Crane operator rescues pair from McAlpine site in Reading

Two people were dramatically rescued by crane from a roof on an under-construction office block during the second fire in five months at a Reading building site.

The blaze broke out on Thursday morning (23 November) at an 18-storey office tower being built by Sir Robert McAlpine as part of the town’s £750m Station Hill redevelopment.

Royal Berkshire Fire and Rescue Service said 50 firefighters attended the incident after a fire was discovered in a high-rise building under construction.

“We understand that two people were rescued by crane and have been placed in the care of South Central Ambulance Service,” it said.

“All other people have been accounted for at this time.”

Construction News understands the crane is owned by Sir Robert McAlpine.

The crane operator has been named in news reports as Glen Edwards, aged 65, from Egham.

Edwards was quoted in the Independent newspaper as saying: “I tried to put the cage down between him and the flames, but I was hampered by the wind swirling around there. But I got the cage down and I managed to get him in there.”

Wayne Bowcock, chief fire officer at the fire service, said: “Following today’s fire in Reading town centre, I would like to add my thanks to the crane operator for an incredibly skilful rescue under extremely difficult circumstances. Without their actions, we may be looking at an entirely different scenario.”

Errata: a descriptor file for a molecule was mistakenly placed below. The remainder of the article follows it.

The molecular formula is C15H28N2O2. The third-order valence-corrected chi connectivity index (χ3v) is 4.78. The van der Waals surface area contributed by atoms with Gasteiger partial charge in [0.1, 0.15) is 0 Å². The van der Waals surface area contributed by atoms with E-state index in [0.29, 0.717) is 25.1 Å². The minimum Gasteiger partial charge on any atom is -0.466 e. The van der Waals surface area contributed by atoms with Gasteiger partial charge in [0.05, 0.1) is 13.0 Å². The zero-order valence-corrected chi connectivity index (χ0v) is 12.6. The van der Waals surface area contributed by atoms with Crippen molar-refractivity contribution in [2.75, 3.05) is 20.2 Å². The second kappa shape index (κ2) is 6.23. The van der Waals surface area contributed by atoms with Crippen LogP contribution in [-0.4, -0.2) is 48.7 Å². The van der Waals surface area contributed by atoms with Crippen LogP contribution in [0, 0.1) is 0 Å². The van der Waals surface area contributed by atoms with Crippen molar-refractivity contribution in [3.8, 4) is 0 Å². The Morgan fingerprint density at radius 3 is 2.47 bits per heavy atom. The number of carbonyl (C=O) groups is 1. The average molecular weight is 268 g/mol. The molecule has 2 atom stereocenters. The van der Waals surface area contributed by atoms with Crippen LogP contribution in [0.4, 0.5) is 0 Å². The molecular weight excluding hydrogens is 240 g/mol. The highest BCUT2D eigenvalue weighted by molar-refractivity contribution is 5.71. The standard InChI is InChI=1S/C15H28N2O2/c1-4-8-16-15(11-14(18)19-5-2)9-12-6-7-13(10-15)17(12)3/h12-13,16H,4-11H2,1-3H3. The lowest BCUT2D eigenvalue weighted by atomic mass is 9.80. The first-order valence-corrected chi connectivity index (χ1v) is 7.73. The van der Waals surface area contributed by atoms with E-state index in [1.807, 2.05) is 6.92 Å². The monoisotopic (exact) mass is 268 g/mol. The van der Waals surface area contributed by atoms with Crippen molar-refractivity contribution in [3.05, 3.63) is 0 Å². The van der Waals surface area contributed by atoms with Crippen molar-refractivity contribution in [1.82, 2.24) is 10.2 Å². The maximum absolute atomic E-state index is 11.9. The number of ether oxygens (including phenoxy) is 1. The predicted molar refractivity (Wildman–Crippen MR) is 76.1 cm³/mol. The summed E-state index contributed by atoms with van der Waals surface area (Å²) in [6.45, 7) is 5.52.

South Central Ambulance Service confirmed that two patients had been taken to Royal Berkshire Hospital for further assessment for smoke inhalation.

“Fortunately, neither patient was in a serious condition,” a spokesperson said.

The contractor thanked those on the site for their quick thinking.

“We are thankful that everybody was evacuated to a place of safety and we are very grateful for the swift action taken by everyone on the site,” a spokesperson for Sir Robert McAlpine said.

The firm was appointed two years ago as lead contractor for the second phase of the Station Hill regeneration, which includes a glazed tower providing 26,000 square metres of office space, a new public square and a link bridge providing access from the train station to the town centre.

The office block is 18 storeys at its highest point, stepping down to 16 storeys and then again to nine storeys, from where the two workers were rescued.

The scheme is being developed for client Lincoln MGT, a joint venture between Lincoln Property Company and MGT Investment Management.

The office element hit by the blaze was due for completion early next year.

The first phase of the scheme – a development of 600 build-to-rent flats for which Midgard is the main contractor – is due to be completed before the end of the year.

The incident follows the evacuation of workers in a major fire at the development in July.

The first phase of the project was also the site of a serious accident four years ago, when the partial collapse of a building being demolished by McGee brought down scaffolding into the street, injuring one site worker and two bystanders.

Construction News has contacted Lincoln MGT for comment.

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